Understanding The Supply Chain For eCom with Aaron Alpeter of Izba

Aaron Alpeter, Founder of Izba Consulting joined us on The eCom Ops Podcast to share his journey into eCom Operations, the way his supply chain consultancy works and the intricacies behind this field.  Check out all the other episodes of eCommerce operationshere.

You can learn more about Aaron Alpeter and MIRROR here:

Tools/Resources Mentioned:

Key Takeaways:

Aaron’s interest and journey into eCommerce  

The supply chain was something Aaron was always interested in – to the extent that he went to school for it and officially studied it. Right after, he got the opportunity to work at Unilever for their competitive rotational program for five years. At Unilever, he was fortunate enough to obtain projects which had high visibility. However, this prompted him to believe that he would settle into Unilever and stay there for 25 to 30 years. 

But in his heart, he always knew that he wanted to direct himself into the eCommerce side. Consequently, he made a conscious effort to interact and network with the eCommerce team, but due to lack of experience, he was unable to get through. That was when the realization struck him that Unilever would never be able to lead the eCommerce side of the businesses. Hence, he decided to look outside Unilever for the first time in several years.

Through his networking system, he was introduced to Hubble Contacts where he met them over for dinner, and he was bluntly questioned about the supply chain. This opened a never-ending conversation, and a collaboration was formed. He then built their supply chain model from scratch and joined full time, taking up the responsibility for supply chain, customer service and product quality etc. Thus, he began his ascent into the eCommerce industry.

With the expanse of experience that Aaron was able to muster, he was hired as a leader in the supply chain in Mirror. Co. With the success that Hubble Contacts was able to see, the company observed tens and thousands of subscribers who were far beyond their imagination. But the good thing was that they were able to meet their demand. From experience, they were able to calculate that on average, 8 hours (per week) were spent on supply chain whilst 60 to 70 hours (per week) on customer service, consultancy and working with 7 to eight companies.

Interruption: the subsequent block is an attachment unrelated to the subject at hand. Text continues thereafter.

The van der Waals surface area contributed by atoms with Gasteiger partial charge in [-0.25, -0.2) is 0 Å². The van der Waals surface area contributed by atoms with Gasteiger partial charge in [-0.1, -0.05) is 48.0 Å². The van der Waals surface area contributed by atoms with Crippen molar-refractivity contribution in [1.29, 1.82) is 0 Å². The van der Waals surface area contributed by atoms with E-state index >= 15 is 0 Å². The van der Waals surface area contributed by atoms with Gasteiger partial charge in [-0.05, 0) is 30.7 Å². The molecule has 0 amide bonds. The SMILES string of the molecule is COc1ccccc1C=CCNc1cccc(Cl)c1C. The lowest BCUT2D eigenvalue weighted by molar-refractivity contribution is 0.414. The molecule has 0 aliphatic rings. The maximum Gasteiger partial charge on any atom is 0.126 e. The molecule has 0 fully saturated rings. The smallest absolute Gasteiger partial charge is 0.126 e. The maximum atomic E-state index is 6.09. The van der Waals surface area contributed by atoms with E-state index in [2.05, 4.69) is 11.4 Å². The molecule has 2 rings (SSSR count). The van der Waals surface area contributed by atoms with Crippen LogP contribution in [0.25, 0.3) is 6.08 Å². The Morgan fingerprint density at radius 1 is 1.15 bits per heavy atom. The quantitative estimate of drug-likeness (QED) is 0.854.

What is Izba?

Izba is an end to end supply chain company which deals with companies of all shapes and sizes. They work with companies from the initial incubation period as well as those that have been ranked in the Fortune 500. 

Automation in Izba

Aaron believes that automation is something that continually needs to be catered to concerning the operations. In his mind, the supply chain is about taking the ambitions of the business to the intersection point where reality meets these aspirations. However, automation mustn’t be done just for the sake of it. There need to be core foundational processes set in place to reap benefit from the process of automation. Otherwise, you will be wasting resources in unnecessary areas. 

The shift in shipping trends 

As per Aaron’s experience, there is going to be a massive advancement in the shipping trend in the next five to six months, which is a direct result of the global pandemic. There was a large number of clients who were shunned by courier companies during COVID, and with the surcharges and higher rates being announced, there will be a need to chart out logic from the new structure.

In the United States, there may be a market for new delivery mechanisms which were previously adopted in other countries in Asia to try to rationalize this changing trend. If this happens, it will be easier to pressurize these companies to take down their charges. However, this is a struggle which may not be possible in the next six to eight months.

Common mistakes made by companies

Aaron believes that 80% of the problems that these companies experience are due to the way they design their supply chain. The structure is built such that it prepares for the launch but not the business itself. He gives a very pertinent example of how when a couple is having a baby, if they focus on just the birth and not the life after, they will be in for some significant trouble. The same case applies to these companies. 

It is essential to market the company and put it out in the open for all to see, but the strategy should not be solely reliant on advertisements. What it should encompass is a holistic manner in which there is an intersection between ambition and reality. 

Aaron’s biggest influence: 

In Aaron’s life, he has been fortunate enough to work with fifteen to twenty CEOs of startups which he feels have helped him succeed further. He attributes it to the way they think about business, priorities, problem handling whilst keeping an eye out for any changes in the market. Therefore, he feels he does not have one mentor but dozens who have helped him reach the place he currently occupies.

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